I had an interesting few days up north at the weekend. On Saturday my daughter and I visited the Highland Wildlife Park, at Kincraig, near Kingussie. I’d first heard of the park years ago on “Weirs Way” when Tom Weir visited it for his TV programme. It’s grown since then, and while it still houses home grown rarities such as the Scottish Wildcat and the Pine Marten, it now boasts some more exotic residents. It’s often said that the Cairngorms are very similar to the Arctic, so where better to house some of the rarest Arctic animals, such as the Amur Tiger or the Polar Bear. We spent a good few hours in the park, and to be honest I could have stayed all day if the park hadn’t been closing. If you are in the area, put this on your must visit list!
On the way home on Sunday I popped in to the churchyard at Fortingall, to see its most famous resident. At around 5000 years old and still going strong, the Fortingall Yew is thought to be the oldest living thing in the entire world. It has seen the stone age, the bronze age, the rise and fall of the Roman Empire, the Picts, the Scots and it’s still going strong. I recently read a fascinating book about the Yew tree and will be publishing the review at some point on the future.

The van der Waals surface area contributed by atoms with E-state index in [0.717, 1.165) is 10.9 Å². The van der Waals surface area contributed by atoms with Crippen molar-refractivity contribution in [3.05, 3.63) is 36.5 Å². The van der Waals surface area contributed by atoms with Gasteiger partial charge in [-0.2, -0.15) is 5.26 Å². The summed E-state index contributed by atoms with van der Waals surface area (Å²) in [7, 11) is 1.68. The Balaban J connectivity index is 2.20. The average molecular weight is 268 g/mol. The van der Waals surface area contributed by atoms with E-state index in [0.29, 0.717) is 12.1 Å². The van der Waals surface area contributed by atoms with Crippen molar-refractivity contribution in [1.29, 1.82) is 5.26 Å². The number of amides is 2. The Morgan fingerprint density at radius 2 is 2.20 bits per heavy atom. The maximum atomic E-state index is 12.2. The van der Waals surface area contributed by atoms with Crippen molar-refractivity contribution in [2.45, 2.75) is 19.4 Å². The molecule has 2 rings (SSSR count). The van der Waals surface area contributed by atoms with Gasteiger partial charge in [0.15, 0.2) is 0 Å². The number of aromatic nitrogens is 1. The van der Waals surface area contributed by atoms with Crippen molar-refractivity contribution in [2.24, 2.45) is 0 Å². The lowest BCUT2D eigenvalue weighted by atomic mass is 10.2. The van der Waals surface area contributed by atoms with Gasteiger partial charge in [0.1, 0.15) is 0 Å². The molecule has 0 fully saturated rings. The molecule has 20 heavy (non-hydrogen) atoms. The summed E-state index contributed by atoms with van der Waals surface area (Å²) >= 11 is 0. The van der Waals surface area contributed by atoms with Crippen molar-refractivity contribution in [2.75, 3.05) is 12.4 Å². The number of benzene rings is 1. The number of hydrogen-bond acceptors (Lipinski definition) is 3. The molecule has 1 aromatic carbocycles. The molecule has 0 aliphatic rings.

Associated with the tree and its history was a geocache. For those of you who aren’t in the know, a geocache is a treasure hunt, in which “people hunt for tupperware in forests, using satellites.” This cache involved noting down clues and a spot of maths, before heading off with GPS co-ordinates, to look for the final location. Maths was never my strong point, and we spent the next two hours searching along the banks of the River Lyon. The first spot I tried was near the river, and I quickly realised this was wrong. I then changed the number I thought was wrong for one I thought was right. After a steep hike up hill I realised this was also wrong. Even though both were wrong I had found two places I would otherwise never have visited. There may have been no tupperware, but I found treasure all the same.